Just in case


When you think of whisky and Scandinavians, it is the Swedes who are forefront of mind. Altia is a leading wine and spirits company offering premium brands in the Nordic/Baltic countries. Altia’s business director for spirits, Kimmo Nylander, takes up the story: “Sweden is the leading whisky market in volume terms. The interest in malt whisky is a long-term trend and one that seems to be continuing unabated. In Sweden, the consumer appetite for age statement whiskies is growing. However, strong brands, such as the newly-launched Bunnahabhain Moine still succeeds without the age statement.

“Both the Irish and American whiskeys are growing fast in the Nordics. In these categories, more brands are entering market every year but also the leading brands, such as Jack Daniel’s, are doing really well and driving category growth,” says Nylander.

Swedish writer Ingvar Ronde, publisher of the Malt Whisky Yearbook, says: “The Swedish consumer, in my mind, is very knowledgeable about whisky, whisky production and the different styles of whiskies but they are still a bit conservative.

“The main interest lies in scotch whisky but the aficionados, as always, are leading the way and single malts from Japan, India and Taiwan are highly regarded in that small group of consumers. The trend of enjoying whisky in cocktails and drinks hasn’t really taken off in Sweden but I think it’s only a matter of time before younger consumers in the bigger cities have introduced that way of enjoying whiskey to a wider audience as well,” says Ronde.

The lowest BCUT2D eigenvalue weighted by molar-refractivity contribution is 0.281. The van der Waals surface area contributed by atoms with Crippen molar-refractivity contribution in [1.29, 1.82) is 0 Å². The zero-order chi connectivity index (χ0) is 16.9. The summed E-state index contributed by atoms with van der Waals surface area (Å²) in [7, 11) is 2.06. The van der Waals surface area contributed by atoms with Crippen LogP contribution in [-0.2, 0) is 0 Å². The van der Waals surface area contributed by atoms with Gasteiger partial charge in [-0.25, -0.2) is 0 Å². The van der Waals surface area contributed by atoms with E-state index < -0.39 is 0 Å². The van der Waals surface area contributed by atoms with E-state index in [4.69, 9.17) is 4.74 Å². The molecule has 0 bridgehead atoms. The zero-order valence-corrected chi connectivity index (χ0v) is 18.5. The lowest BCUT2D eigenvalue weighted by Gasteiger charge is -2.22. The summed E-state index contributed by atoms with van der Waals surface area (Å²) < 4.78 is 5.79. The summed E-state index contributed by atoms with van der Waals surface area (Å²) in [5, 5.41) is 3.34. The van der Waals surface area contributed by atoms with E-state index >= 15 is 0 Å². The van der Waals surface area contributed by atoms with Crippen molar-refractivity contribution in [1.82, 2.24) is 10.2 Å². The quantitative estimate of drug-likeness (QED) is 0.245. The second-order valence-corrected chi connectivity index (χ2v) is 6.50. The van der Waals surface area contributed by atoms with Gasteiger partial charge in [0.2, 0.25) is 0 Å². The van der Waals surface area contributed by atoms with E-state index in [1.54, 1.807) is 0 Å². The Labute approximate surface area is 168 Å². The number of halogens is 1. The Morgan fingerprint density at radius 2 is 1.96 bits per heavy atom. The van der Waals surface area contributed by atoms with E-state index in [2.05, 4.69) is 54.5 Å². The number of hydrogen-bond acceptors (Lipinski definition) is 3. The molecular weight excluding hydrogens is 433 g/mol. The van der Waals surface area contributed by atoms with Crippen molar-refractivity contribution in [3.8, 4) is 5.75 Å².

Lundberg picks up on the Irish mention. Jameson is the most popular Irish Distillers’ whiskey in the Nordics. The Jameson Family collectively sold 98,800 9-litre cases in the region in the year ending June 2016 (source: Irish Distillers).

Lundberg, says: “The demographic of whiskey drinkers in Scandinavia is changing – while established enthusiasts, who are very knowledgeable about the category, still represent a large proportion overall, we are seeing people from all age groups become whiskey drinkers. These new consumers are inspired by the heritage, craft and drinkability of Irish whiskey, which presents a great opportunity for Jameson and the Jameson family going forward.”

“Irish whiskey suits the general Swedish palate very well. Two of the top 10 whisk(e)ys in Sweden are Irish –Tullamore Dew and Jameson. I also see a growing interest from aficionados in whiskies from, for example, Teeling and Cooley,” says Ronde.

Diageo’s Lundén pitches in for scotch: “We see whiskies from the (Scottish) west coast and Islay as the market leaders. So brands such as Oban, Talisker, and Lagavulin are all extremely popular in the Nordics. However, Johnnie Walker is also increasingly popular, and grew by 14% last year across the region.”

Whereas Altia’s Nylander says: “Obviously, blended scotch is the biggest category but it is the one category seeing no growth today. Global giants such as Johnnie Walker are less dominant in the Nordics. The blended whisky category is scattered and volumes lean to entry and mid-level priced whiskies.”


So who is drinking all this whisky? Ronde answers: “The consumers are still dominated by men but certainly not older men. The old saying that young men don’t want to drink what their fathers did doesn’t apply any longer. You see a lot of young people in their early 20s obsessed by whisky and scotch malt whisky in particular.